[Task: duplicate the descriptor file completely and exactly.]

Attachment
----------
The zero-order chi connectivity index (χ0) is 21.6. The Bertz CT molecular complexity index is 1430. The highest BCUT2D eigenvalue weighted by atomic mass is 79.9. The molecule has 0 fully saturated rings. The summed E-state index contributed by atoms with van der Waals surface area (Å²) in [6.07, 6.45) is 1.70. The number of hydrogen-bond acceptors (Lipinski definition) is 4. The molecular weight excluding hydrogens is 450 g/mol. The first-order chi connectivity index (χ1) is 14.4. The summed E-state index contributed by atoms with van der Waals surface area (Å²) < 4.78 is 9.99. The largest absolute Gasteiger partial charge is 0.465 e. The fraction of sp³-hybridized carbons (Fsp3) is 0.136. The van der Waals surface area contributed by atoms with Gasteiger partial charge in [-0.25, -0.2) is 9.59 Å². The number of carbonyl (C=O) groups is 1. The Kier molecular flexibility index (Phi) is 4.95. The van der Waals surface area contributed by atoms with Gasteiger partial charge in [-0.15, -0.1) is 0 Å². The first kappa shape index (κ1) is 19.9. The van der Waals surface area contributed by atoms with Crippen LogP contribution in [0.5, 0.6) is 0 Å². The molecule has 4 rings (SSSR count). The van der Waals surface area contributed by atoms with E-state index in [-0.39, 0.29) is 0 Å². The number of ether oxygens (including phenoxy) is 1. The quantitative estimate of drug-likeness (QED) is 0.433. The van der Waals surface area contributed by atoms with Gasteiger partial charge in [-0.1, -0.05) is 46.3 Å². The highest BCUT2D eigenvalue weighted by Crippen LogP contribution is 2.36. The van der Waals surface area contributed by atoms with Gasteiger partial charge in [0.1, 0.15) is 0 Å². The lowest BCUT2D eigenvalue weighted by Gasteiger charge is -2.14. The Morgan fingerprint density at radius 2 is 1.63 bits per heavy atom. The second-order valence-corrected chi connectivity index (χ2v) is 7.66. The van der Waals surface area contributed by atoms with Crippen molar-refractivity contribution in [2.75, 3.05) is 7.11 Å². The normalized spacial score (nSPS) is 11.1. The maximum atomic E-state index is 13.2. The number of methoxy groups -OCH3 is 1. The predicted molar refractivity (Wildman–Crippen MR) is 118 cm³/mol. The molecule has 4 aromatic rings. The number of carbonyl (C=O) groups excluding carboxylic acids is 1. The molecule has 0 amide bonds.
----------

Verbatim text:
The zero-order chi connectivity index (χ0) is 21.6. The Bertz CT molecular complexity index is 1430. The highest BCUT2D eigenvalue weighted by atomic mass is 79.9. The molecule has 0 fully saturated rings. The summed E-state index contributed by atoms with van der Waals surface area (Å²) in [6.07, 6.45) is 1.70. The number of hydrogen-bond acceptors (Lipinski definition) is 4. The molecular weight excluding hydrogens is 450 g/mol. The first-order chi connectivity index (χ1) is 14.4. The summed E-state index contributed by atoms with van der Waals surface area (Å²) < 4.78 is 9.99. The largest absolute Gasteiger partial charge is 0.465 e. The fraction of sp³-hybridized carbons (Fsp3) is 0.136. The van der Waals surface area contributed by atoms with Gasteiger partial charge in [-0.25, -0.2) is 9.59 Å². The number of carbonyl (C=O) groups is 1. The Kier molecular flexibility index (Phi) is 4.95. The van der Waals surface area contributed by atoms with Gasteiger partial charge in [-0.15, -0.1) is 0 Å². The first kappa shape index (κ1) is 19.9. The van der Waals surface area contributed by atoms with Crippen LogP contribution in [0.5, 0.6) is 0 Å². The molecule has 4 rings (SSSR count). The van der Waals surface area contributed by atoms with E-state index in [-0.39, 0.29) is 0 Å². The number of ether oxygens (including phenoxy) is 1. The quantitative estimate of drug-likeness (QED) is 0.433. The van der Waals surface area contributed by atoms with Gasteiger partial charge in [-0.1, -0.05) is 46.3 Å². The highest BCUT2D eigenvalue weighted by Crippen LogP contribution is 2.36. The van der Waals surface area contributed by atoms with Gasteiger partial charge in [0.1, 0.15) is 0 Å². The lowest BCUT2D eigenvalue weighted by Gasteiger charge is -2.14. The Morgan fingerprint density at radius 2 is 1.63 bits per heavy atom. The second-order valence-corrected chi connectivity index (χ2v) is 7.66. The van der Waals surface area contributed by atoms with Crippen molar-refractivity contribution in [2.75, 3.05) is 7.11 Å². The normalized spacial score (nSPS) is 11.1. The maximum atomic E-state index is 13.2. The number of methoxy groups -OCH3 is 1. The predicted molar refractivity (Wildman–Crippen MR) is 118 cm³/mol. The molecule has 4 aromatic rings. The number of carbonyl (C=O) groups excluding carboxylic acids is 1. The molecule has 0 amide bonds.